associate the import (by consumer) of an IBundleManager service with the
export (by consumer) of an IBundleEventHandler...along with subsequent
import of the IBundleEventHandler by the IBundleManager service host.

The sequencing is this:

1.  Framework A (being remotely managed) exports an IBundleManager

2.  Framework B (remote manager) imports IBundleManager and calls remote
method to get initial state

3.  Framework B *exports* IBundleEventHandler

4.  Framework A *imports* IBundleEventHandler and calls
handleBundleEvent to send state updates as they occur

This results in the following two remote service relationships


IBundleManager host           <------- IBundleManager consumer

IBundleEventHandler consumer  ---->      IBundleEventHandler host

In effect the IBundleEventHandler is a callback for the IBundleManager
remote service, allowing bundle state change events to be delivered to
the remote manager as they occur allowing the bundlemanager consumer to
keep its state up-to-date.

To implement this association, I've created two classes, one for the 'A'
side called ServiceExporterCallbackImporter and one for the 'B' side
called ServiceImporterCallbackExporter [5].   Note that these aren't
bound in any way to IBundleManager/IBundleEventHandler specifically, and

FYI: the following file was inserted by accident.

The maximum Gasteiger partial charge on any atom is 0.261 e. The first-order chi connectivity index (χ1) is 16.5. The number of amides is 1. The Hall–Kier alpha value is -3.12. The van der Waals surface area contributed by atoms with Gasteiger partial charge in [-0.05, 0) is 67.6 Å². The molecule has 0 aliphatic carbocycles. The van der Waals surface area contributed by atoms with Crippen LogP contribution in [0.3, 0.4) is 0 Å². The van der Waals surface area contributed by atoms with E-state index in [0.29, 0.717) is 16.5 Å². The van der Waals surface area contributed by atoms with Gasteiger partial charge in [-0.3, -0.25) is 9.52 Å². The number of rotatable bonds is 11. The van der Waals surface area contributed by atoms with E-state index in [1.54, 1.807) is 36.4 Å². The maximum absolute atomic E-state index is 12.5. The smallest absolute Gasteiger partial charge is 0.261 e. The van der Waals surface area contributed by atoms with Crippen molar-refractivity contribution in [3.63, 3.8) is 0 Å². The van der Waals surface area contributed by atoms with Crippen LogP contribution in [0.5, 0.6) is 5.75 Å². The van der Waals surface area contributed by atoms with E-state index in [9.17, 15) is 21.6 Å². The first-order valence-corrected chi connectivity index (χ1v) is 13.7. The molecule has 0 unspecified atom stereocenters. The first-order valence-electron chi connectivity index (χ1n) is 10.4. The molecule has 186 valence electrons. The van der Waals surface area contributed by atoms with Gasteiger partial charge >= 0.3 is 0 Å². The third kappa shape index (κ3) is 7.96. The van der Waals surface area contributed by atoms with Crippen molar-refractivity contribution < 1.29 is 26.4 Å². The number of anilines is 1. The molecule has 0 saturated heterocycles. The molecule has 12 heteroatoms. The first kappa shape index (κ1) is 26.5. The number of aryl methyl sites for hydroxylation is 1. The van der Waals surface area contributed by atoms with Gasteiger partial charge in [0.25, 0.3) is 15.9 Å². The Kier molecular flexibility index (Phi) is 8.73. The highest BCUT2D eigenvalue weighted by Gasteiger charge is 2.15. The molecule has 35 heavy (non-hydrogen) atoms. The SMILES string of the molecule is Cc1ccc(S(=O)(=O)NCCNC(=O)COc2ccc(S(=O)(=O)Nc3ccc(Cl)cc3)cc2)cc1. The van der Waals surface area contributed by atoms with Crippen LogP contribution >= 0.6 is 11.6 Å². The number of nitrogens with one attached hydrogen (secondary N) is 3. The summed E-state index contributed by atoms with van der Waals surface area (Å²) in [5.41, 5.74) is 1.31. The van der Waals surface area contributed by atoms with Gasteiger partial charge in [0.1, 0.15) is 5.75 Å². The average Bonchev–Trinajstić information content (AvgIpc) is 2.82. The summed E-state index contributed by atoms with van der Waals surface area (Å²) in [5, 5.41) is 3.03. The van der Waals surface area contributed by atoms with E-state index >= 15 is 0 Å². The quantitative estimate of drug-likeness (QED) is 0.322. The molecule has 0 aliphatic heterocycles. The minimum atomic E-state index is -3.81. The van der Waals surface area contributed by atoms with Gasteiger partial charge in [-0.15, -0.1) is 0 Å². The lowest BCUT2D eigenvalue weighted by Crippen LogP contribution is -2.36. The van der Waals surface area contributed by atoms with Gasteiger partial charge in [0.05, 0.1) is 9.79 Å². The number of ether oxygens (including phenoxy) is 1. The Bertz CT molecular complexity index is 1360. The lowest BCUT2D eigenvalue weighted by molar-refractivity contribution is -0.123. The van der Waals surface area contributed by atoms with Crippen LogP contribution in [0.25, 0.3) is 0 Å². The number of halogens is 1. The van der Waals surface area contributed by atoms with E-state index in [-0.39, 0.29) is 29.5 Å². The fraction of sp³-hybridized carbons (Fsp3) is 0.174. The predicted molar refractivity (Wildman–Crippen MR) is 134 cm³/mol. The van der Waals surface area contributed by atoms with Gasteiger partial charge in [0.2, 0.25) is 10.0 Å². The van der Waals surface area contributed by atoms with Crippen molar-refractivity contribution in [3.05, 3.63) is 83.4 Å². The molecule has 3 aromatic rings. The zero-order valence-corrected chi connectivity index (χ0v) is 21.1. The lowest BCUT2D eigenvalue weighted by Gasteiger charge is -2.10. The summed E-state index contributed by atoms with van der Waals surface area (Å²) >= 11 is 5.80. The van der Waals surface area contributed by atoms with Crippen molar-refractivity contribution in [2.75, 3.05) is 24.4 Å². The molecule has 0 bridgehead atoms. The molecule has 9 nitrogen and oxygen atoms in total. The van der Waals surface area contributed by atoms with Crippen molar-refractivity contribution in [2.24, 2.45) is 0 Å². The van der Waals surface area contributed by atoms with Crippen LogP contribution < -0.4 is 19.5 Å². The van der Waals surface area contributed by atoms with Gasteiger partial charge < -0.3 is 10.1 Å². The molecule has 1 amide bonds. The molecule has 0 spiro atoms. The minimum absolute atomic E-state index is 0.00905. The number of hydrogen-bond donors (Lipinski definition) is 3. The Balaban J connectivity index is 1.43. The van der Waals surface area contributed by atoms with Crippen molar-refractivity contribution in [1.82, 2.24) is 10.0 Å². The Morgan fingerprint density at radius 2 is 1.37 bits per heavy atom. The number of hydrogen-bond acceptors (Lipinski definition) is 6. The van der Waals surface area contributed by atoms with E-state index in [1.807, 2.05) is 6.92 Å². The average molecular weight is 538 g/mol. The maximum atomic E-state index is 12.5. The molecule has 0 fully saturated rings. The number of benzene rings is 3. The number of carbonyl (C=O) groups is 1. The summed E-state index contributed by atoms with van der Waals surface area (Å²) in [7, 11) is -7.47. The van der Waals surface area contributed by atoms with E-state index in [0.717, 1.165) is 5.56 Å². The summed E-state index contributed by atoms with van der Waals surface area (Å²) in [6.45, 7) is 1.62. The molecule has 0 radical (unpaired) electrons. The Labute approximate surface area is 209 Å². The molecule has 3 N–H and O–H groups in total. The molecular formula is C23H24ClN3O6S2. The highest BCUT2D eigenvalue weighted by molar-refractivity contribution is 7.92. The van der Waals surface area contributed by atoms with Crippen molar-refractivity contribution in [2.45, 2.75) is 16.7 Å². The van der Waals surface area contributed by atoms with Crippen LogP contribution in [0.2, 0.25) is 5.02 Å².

so can be used for other kinds of remote service<->callback
relationships.  But I have been testing the use of these classes
specifically with IBundleManager and IBundleEventHandler for monitoring
and dynamically updating a 'remote bundles view'...i.e. an Eclipse view
that allows one to monitor the set of bundles in a remote framework,
start/stop bundles, etc.   It's all working quite well so far.

The use of this callback relationship between remote services can only
be done if *both* A and B are able to both import and export remote
services.  This isn't by default provided with some Remote Service
providers, however, because they might be asymmetric and unable to be
both an importer and an exporter.  For example, most rest-based clients
(e.g. Jax-RS, etc [7]) are unable to be remote service exporters, as
they are only http clients, and not http servers.   This makes it
impossible to create the callback relationship between two remote
services as above with these rest providers.

But many of ECF's providers *do* support both A and B being able to
export and import remote services (e.g. rosgi, generic, jms, mqtt,
jgroups, others), and so can support this notion of remote service
callbacks without modification (I've been testing on ECF generic and
mqtt providers to start).

I'm going to next use this codebase to try a remote
IServiceManager/IServiceEventHandler structure for managing services.  
Then my intention is to also use it for managing scr/ds, and others.  
Also testing it out on other appropriate distribution providers (jms,
jgroups, etc).

I believe that this approach will be very helpful with remotely managing
IoT frameworks in IoT frameworks (e.g. Kura) need some
way to remotely monitor and manage the various parts and services
dynamically, efficiently without a required binding to a particular
networking transport.

Any thoughts/comments appreciated.   I'm going to write something more
in the wiki about this (with demo/pictures, etc) as soon as I am able.